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Please share your favorite Jazz Fest memories...

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  • Please share your favorite Jazz Fest memories...

    For me the #1 has to be going way back 1996. I'd been in town about 18 months having transplanted from Michigan. Been a guitar player and singer my whole life and it was a dream come true. But I knew nobody, had no connections. I did rent out my PA and mix sound for events and small festivals. One such event was The Bluesberry Festival on the North Shore. I had a great time but it was a long day as I was a crew of 1. We had the great Corey Harris on the bill and it was a treat to work with him. We also had this funky blues band called Slewfoot, named after the lead singer. They did a nice set and I delivered a great mix for them. The upshot was somebody hooked up with the Fest was there, liked what they heard, and the band got a slot at Jazzfest for that year. The singer Slewfoot was grateful to me for my efforts and offered to let me do a tune with them. The fest was some months off and we parted and went our ways.

    So about 10 days before Jazz Fest I finally get a call from Slewfoot. He says, "Hey, man, I know I told you that you could do a tune with us but I don't even know if you know how to play. I need to come over and check you out." So he shows up at my place and we sit down and run through about 4 songs. He asks to use may phone and comes back a few minutes later and says, "I fired my guitar player. You're my new guy. Let's get ready for the Fest."

    Geez, here I was ready for my first ever gig in New Orleans and it was gonna be Jazz Fest. I was knocked out to say the least. So we had 9 days of intense rehearsals and I learned all the material. We had a ringer for a keyboard player, the late, great Cindy Chen who was a frequent player for Piano Night at Tips. That took some of the pressure off me.

    So the day arrives, opening day, the first Friday and we're slotted for first of the day in what I think was the old Lagniappe tent. It was pretty surreal, driving in with my parking pass, getting the shuttle, settling into the trailer we shared with the Pfister Sisters. So the appointed hour comes, 11 am and we're summoned to the stage to do a quick sound check. It is at that time we discovered there is a technical glitch and there are no monitors on stage at all. Whoa!!! And we have a piano player working on an acoustic grand. Hmm, gonna take some concentration to pull this off. But all of sudden people start piling into the tent, it fills up, we kick it off and somehow pull off a pretty respectable set. Right before we started J. Monque 'D stopped by to wish us well. I was in heaven. I could hardly believe my good fortune. The audience was great and very enthusiastic.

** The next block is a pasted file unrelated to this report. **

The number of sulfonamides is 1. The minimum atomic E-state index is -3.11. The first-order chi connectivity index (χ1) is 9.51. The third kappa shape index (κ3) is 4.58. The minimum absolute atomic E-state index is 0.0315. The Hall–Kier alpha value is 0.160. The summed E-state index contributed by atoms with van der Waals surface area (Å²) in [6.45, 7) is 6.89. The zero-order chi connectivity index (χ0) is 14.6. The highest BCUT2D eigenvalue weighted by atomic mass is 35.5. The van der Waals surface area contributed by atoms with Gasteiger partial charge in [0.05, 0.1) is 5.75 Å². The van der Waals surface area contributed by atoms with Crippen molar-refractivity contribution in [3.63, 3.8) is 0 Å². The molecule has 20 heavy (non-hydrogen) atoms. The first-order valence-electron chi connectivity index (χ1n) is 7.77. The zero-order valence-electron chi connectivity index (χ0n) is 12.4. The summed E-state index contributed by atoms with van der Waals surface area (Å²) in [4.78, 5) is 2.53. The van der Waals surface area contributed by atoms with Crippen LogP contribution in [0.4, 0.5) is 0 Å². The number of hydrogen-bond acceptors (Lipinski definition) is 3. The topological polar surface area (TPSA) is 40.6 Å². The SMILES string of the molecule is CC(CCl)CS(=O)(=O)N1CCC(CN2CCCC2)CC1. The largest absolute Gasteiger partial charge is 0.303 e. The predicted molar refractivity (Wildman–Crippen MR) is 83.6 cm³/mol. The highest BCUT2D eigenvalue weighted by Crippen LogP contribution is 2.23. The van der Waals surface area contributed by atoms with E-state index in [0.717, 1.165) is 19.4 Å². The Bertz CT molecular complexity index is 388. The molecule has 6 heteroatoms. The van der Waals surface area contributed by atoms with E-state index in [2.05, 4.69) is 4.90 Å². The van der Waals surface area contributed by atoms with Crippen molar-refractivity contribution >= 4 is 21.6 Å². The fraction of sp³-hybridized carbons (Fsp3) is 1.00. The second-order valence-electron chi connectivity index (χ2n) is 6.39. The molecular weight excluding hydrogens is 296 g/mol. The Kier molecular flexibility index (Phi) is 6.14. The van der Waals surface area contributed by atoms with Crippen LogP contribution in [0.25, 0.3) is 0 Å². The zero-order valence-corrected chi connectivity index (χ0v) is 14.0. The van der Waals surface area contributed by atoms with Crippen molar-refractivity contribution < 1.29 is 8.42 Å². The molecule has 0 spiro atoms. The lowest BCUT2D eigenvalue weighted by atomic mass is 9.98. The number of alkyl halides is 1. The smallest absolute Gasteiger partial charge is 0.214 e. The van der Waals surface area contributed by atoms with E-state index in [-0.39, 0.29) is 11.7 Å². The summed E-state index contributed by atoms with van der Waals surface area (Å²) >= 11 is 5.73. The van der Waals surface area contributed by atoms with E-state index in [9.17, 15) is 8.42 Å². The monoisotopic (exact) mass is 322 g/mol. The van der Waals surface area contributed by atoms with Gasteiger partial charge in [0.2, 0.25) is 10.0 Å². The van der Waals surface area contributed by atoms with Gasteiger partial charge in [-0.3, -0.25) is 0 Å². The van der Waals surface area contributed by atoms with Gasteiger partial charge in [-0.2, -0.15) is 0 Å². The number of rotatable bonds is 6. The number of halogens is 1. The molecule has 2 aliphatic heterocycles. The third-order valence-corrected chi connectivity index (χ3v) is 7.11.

So we finish, I change, pack up my gear and go out into the tent and sit down in a chair and listen to the Pfister Sisters. I get tapped on the shoulder and turn around and it is Slewfoot (Mickey) and he says, "Here's your pay" and hands me some cash. I was dumbfounded. I'd just played the greatest gig of my life up to that point and now I got money on top of that. I was in heaven to say the least.

    From there I went on to do regular gigs with Slewfoot at Margaritaville, then moved to Cindy Chen's band for a few years. I eventually ended up with Irving Bannister's Allstars and did that for 14 years. While doing that I had the pleasure of working regularly with Eddie Bo and Ernie K-Doe, sometimes at house party jams with Marva Wright, Timothea, Prince Albert "Dogman" Smith, Davell Crawford, Oliver Morgan, Skip Easterling, The Creole Wild West and many, many more. It was an amazing experience. The generosity , warmth and sense of family from the New Orleans musicians was incomparable.

    As Earl King said, "There ain't no city like New Orleans!" Yeah, you right, Earl!

  • #2
    Great story.


    • #3
      Originally posted by Marignygregg View Post
      Great story.


      • #4
        My favorite JF memories are of many lovely days at the FGs, not too hot--high 70s/low 80s, sunny but with some clouds for shade now and then, just enough breeze to stream all the banners and windsocks and ventilate the tents while wafting delicious aromas from the food booths but not so much as to blow the sound away at Fess and Gentilly and Congo stages, whirling dancers and flyin' and dyin' watermelons at Fais Do Do, Mardi Gras Indian chants and splendor, raucous parades, the most amazing array of food at any festival anywhere, [email protected]!n only at night and only enough to settle the dust, legendary and amazing new performers everywhere you turn, and the sweet feeling as the Sun sinks toward the church dome on Esplanade, knowing you have the incredible variety of NO nightlife awaiting you and that tomorrow or next week or next year it will all happen again. Let's hope.